Homelessness in Morris County powerpoint-3-1 by fanzhongqing


									Homelessness in Morris County

Ariel Popa, Victoria Rivas, Kevin Schwake, Corenne Omole, and Simone Labine

        Prepared for: PSCI 112 Public Policy and Administration

          A Community Based Learning Course at Drew University
     In partnership with the United Way of Northern NJ, Morris County.
                          May 2011
       Homelessness: What is the most effective way to:
      a) reduce the number of people who are homeless,
        b) shorten their length of stay at a shelter and
                    c) reduce recidivism?
1.   Emergency Services
2.   Agencies/Organizations that Prevent Homelessness
3.   Transitional Housing
4.   Homeownership
5.   Preventative Services
6.   Recommendations
 As of 2008, there were 1.5 million people nationwide
  were homeless
 In a January 2008 survey, there were 6 in 10 people who
  were in emergency shelters or transitional housing
 As of 2010, 296 people were officially homeless in
  Morris County
 According to a different survey in Morris County
  conducted by various human service agencies the
  number was estimated closer to 653 homeless people
  in the County

  What services are offered to assist these people?
        Emergency Assistance
             Department of Human Services
-Provides emergency assistance to people who have
  recently lost their homes
-includes emergency shelters, employment and training
  services, and access to food stamps
-These services are only provided for people who are
  eligible for TANF or General Assistance
 Main Problem with Emergency Services:
-not enough shelters and beds for growing number of
-According to CEAS report, there has been a 17%
  increasing in number of families using emergency
  shelters from 2010-2011
-Declining number of employment and training services
           Policy Alternatives
 NJ Advocacy Network to End Homelessness
 - States should reorganize emergency assistance to
  provide more rental assistance
 CEAS Committee
  - More data on housing inventory, more $ from state
        Chronic Homelessness
 According to 2010 CSH report, chronic homeless
  population consists of 25% of all homeless in Morris
 Who are the chronic homeless?
 2010 Survey:
   -Mental Illness: 74.5%
   -Substance Abuse: 66.7%
 Problem: These people constantly cycle through
  emergency service system
      Policy Recommendations
 In the short-term, expand shelters by gathering
  accurate data,
 Improve employment and training services
  within the Department of Human Services,
 For the long-term problem of chronic
  homelessness, expand supportive services for
  mentally ill and drug abusers.
     Help for the Homeless;
  Government Programs- Federal
 Housing and Urban Development
   McKinney-Vento Homelessness Assistance Act
   Interagency Council on Homelesness
 Department of Human Services
  (for those with disabilities)
      Help for the Homeless;
    Government Programs- State
 HUD’s Camden and Newark offices
 New Jersey Department of Community Affairs
   Council on Affordable Housing
   Division of Housing and Community Resources
   NJ Housing and Mortgage Finance Agency
      Help for the Homeless;
    Government Programs- Local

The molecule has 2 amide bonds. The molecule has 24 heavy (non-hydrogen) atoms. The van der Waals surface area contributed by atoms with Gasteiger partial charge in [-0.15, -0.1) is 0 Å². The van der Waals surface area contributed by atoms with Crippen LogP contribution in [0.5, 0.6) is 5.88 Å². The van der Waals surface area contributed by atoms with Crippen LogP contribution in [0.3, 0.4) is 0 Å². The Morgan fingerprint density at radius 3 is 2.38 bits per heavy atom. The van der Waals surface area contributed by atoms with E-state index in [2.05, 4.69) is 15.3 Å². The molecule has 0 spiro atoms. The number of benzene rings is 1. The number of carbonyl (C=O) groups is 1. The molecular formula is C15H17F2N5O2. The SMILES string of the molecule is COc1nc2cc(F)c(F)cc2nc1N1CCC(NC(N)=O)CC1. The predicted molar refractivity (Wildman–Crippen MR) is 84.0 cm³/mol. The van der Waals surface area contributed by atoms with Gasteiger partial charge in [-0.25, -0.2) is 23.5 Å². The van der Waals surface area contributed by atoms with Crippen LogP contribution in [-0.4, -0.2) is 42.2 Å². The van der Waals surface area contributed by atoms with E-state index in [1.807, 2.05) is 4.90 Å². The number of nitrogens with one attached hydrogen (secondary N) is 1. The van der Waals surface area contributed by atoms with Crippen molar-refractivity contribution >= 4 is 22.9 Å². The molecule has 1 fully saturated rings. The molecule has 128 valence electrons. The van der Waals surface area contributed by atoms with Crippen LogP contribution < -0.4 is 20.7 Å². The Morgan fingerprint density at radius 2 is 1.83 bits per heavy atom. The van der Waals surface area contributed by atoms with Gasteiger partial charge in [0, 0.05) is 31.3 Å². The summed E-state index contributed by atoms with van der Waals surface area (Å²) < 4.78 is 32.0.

 HUD’s Camden and Newark Offices
 Aid on local level falls heavily on Independent
          Independent Agencies
Case Study: Supportive Housing Association of New Jersey
 Other organizations form membership of SHANJ (Over 80 current

    United Way of Hudson County

    St Clare’s Hospital

    NJ Housing and Mortgage Finance Agency

    McKernan Architects & Associates

    Butler Woodcrafters

    Autism NJ
         SHANJ’S Three Goals
 Strengthening membership organizations

 Promoting systems change

 Educating policy makers, elected officials, and public
 Focus on housing first model
 Get communities involved in local aid to fill government
Is Transitional Housing Effective?
 It a program that came out of McKinney-Vento Homeless
  Assistance Act in 1987
 Some feel that taking people to a shelter and then into
  housing isn’t an effective way to end homelessness.
 Giving homeless families a place of their own would inspire
  them to keep their home and that is a better way to end
Is Transitional Housing Effective
 “86% of families leaving TH moved directly from TH to their own
  place. 80% said their TH programs had helped them with a variety of
 “Only 4 families with 12 month interviews became homeless within the
  year following TH, representing 2.1% of the original example of 195”
 “3 in 5 mothers lived in their own place for the entire post TH year. 19%
  moved at least once, but always to their own place. At the less stable
  end the continuum. 5% never had their own place or moved at least
  once to a place that was not their own. 2% experienced another episode
  of homelessness in the year following TH”
 Transitional Housing seems to help the homeless families
  that reach out for its help.
 There are still a minority of families that either have
  unstable housing or become homeless again after being
  helped by Transitional Housing. HUD should look into
  why some families become homeless.
 Habitat for Humanity:

-builds decent, affordable housing for low-income

-receives funding from both federal government and the
  United Way
HSBC’s First Home Savings Club
-Savings Programs for first-time homeowners
-Maximum grant: $7,500
 Mortgage Revenue Bond income limit:
-1-2 person household: $70,320
-3 or more person household: $80,868
 Duration of program: 10-24 months
U.S. Department of Housing and
Urban Development
 Three stage homeownership plan:
 -Getting Started, Buying a Home, Owning and
   Maintaining Home
o Getting Started:
-Housing Counseling Agencies
-Education on buying and maintaining home
-Predatory Lending
U.S. Department of Housing and
Urban Development cont.
o   Buying a Home:
- Assistance Programs
- HUD Sponsored Home
- Homeownership Vouchers
o Owning and Maintaining Your Home:
-Home Repairs
-Avoiding Foreclosure
-Energy Efficient Home
 Lower Income range of Mortgage Revenue Bond
 More programs to allow easy access to more affordable
 housing to achieve homeownership
           Preventing Homelessness
Stopping Foreclosures will prevent homelessness and reduce recidivism
 In 2009 approx. 2,824,674 properties nationwide were in some type of default.
 Lower-income Americans (Alice population) use approx. 45-50% of their